Globalization has the power to bring people out of poverty, but it also has the capability to push people who don’t adapt into poverty.
The case study is the arrival of global food chains in Latin America. These chains after changing the way food is distributed have now started affecting the way food is grown and this has hit the small farmer as they are not able to produce according to the supermarket specifications.
Its feeble attempts to sell to major supermarkets illustrate how the odds are stacked against small farmers, as well as the uneven effects of globalization itself. Many small farmers in the region are getting left behind, while medium-sized and larger growers, with more money and marketing savvy, are far more likely to benefit.
Most fruits and vegetables in the region are still sold in small shops and open-air markets, but the value of supermarket purchases from farmers has soared and now surpasses that of produce exports by two and half times, researchers say.
The bottom line: supermarkets and their privately set standards already loom larger for many farmers than the rules of the World Trade Organization. [Survival of the Biggest; Supermarket Giants Crush Central American Farmers ]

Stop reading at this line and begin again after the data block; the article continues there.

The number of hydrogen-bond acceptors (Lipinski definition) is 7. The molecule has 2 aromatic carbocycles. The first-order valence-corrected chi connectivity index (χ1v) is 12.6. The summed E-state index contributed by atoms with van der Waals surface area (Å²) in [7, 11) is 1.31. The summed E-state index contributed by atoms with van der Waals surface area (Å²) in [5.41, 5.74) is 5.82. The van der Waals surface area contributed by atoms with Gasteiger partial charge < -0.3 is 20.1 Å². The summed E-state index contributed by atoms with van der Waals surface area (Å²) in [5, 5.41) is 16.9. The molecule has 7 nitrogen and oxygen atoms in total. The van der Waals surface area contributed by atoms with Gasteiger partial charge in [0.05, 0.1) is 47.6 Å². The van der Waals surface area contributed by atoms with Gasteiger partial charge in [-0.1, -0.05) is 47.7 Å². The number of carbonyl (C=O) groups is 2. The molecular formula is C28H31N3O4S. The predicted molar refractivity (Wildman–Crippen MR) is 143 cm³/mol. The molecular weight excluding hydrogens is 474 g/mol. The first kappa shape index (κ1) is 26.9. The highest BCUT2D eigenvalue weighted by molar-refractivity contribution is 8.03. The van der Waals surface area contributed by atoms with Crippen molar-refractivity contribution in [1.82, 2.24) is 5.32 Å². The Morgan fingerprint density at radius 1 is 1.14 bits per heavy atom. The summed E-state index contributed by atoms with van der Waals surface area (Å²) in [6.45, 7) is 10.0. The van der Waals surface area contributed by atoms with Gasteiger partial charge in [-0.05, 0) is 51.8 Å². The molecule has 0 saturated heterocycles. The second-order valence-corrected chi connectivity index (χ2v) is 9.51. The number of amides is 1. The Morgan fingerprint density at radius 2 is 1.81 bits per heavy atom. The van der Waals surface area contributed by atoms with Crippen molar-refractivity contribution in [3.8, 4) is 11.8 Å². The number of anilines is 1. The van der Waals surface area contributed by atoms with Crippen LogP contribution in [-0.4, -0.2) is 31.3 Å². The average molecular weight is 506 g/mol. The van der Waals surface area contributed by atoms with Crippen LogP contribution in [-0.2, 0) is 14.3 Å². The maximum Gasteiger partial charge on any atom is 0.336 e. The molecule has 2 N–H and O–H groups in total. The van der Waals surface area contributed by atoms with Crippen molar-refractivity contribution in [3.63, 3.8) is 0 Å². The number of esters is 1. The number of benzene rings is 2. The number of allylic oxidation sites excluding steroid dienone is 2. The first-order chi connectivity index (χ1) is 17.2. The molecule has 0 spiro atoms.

The problem is that small farmers lack the expertise to keep away diseases as well as the finances to afford pesticides. But co-ops which have adapted to this new economy are surviving.
Not too far from Palencia, in the city of Chimaltenango, is Aj Ticonel, an association of small farmers that has thrived because it has something Mr. Chinchilla’s co-op lacked: a shrewd and enterprising businessman to run it.
But even for a savvy company like Aj Ticonel, success came not from supplying choosy supermarket chains but rather from its ability to exploit a global market.
Aj Ticonel sells three million pounds of mini-vegetables and snow peas for export to the United States, but only 80,000 pounds to supermarkets. Alberto Monterroso said he gave up on growing broccoli for La Fragua. He found the chain bought inconsistent amounts. “There are a lot of competitors here,” he said, “a lot of small farmers trying to sell to them, so the prices are low.”
The company’s success has been built instead on sales of pricey vegetables for export. It now sells the same to La Fragua, and its membership has risen from 40 families in 1999 to 2,000 today.